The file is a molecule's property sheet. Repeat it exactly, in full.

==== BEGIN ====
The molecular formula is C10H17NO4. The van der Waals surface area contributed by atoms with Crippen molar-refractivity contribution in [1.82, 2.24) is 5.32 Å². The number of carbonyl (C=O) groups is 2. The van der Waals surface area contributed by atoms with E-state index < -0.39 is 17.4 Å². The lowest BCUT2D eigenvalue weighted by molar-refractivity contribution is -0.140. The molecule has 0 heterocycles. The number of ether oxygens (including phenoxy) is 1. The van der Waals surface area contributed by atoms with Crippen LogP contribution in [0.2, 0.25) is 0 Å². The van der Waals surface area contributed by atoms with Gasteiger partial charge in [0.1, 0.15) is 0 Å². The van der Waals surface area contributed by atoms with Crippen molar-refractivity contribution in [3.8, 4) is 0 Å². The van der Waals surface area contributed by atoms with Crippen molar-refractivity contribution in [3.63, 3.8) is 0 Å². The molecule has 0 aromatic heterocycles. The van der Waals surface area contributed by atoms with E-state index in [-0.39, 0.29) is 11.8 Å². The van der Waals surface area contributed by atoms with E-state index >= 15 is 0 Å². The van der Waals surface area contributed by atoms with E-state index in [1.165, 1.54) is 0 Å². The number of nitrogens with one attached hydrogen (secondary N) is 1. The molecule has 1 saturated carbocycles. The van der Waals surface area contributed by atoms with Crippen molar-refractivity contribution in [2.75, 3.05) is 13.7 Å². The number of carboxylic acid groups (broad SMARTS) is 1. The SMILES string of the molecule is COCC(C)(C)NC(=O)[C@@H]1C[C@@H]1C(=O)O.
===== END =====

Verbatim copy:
The molecular formula is C10H17NO4. The van der Waals surface area contributed by atoms with Crippen molar-refractivity contribution in [1.82, 2.24) is 5.32 Å². The number of carbonyl (C=O) groups is 2. The van der Waals surface area contributed by atoms with E-state index < -0.39 is 17.4 Å². The lowest BCUT2D eigenvalue weighted by molar-refractivity contribution is -0.140. The molecule has 0 heterocycles. The number of ether oxygens (including phenoxy) is 1. The van der Waals surface area contributed by atoms with Crippen LogP contribution in [0.2, 0.25) is 0 Å². The van der Waals surface area contributed by atoms with Gasteiger partial charge in [0.1, 0.15) is 0 Å². The van der Waals surface area contributed by atoms with Crippen molar-refractivity contribution in [3.8, 4) is 0 Å². The van der Waals surface area contributed by atoms with Crippen molar-refractivity contribution in [3.63, 3.8) is 0 Å². The molecule has 0 aromatic heterocycles. The van der Waals surface area contributed by atoms with E-state index in [-0.39, 0.29) is 11.8 Å². The van der Waals surface area contributed by atoms with E-state index >= 15 is 0 Å². The van der Waals surface area contributed by atoms with E-state index in [1.165, 1.54) is 0 Å². The number of nitrogens with one attached hydrogen (secondary N) is 1. The molecule has 1 saturated carbocycles. The van der Waals surface area contributed by atoms with Crippen molar-refractivity contribution in [2.75, 3.05) is 13.7 Å². The number of carboxylic acid groups (broad SMARTS) is 1. The SMILES string of the molecule is COCC(C)(C)NC(=O)[C@@H]1C[C@@H]1C(=O)O.